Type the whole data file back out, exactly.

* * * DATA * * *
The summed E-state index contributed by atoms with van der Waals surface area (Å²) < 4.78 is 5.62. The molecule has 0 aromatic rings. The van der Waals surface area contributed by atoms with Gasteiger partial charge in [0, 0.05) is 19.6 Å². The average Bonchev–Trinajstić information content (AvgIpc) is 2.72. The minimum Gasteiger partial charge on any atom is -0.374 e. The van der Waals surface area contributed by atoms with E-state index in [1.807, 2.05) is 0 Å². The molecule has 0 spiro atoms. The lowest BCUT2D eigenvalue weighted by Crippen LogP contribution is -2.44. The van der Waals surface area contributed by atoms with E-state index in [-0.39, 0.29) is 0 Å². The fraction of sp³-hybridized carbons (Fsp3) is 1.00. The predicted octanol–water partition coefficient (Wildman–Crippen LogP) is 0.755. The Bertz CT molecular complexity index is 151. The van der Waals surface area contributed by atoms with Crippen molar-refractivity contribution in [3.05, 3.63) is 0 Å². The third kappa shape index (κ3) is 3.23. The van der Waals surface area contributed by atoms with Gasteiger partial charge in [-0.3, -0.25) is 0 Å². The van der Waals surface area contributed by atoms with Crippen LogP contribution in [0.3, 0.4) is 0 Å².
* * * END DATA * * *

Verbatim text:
The summed E-state index contributed by atoms with van der Waals surface area (Å²) < 4.78 is 5.62. The molecule has 0 aromatic rings. The van der Waals surface area contributed by atoms with Gasteiger partial charge in [0, 0.05) is 19.6 Å². The average Bonchev–Trinajstić information content (AvgIpc) is 2.72. The minimum Gasteiger partial charge on any atom is -0.374 e. The van der Waals surface area contributed by atoms with E-state index in [1.807, 2.05) is 0 Å². The molecule has 0 spiro atoms. The lowest BCUT2D eigenvalue weighted by Crippen LogP contribution is -2.44. The van der Waals surface area contributed by atoms with E-state index in [-0.39, 0.29) is 0 Å². The fraction of sp³-hybridized carbons (Fsp3) is 1.00. The predicted octanol–water partition coefficient (Wildman–Crippen LogP) is 0.755. The Bertz CT molecular complexity index is 151. The van der Waals surface area contributed by atoms with Crippen molar-refractivity contribution in [3.05, 3.63) is 0 Å². The third kappa shape index (κ3) is 3.23. The van der Waals surface area contributed by atoms with Gasteiger partial charge in [-0.3, -0.25) is 0 Å². The van der Waals surface area contributed by atoms with Crippen LogP contribution in [0.3, 0.4) is 0 Å².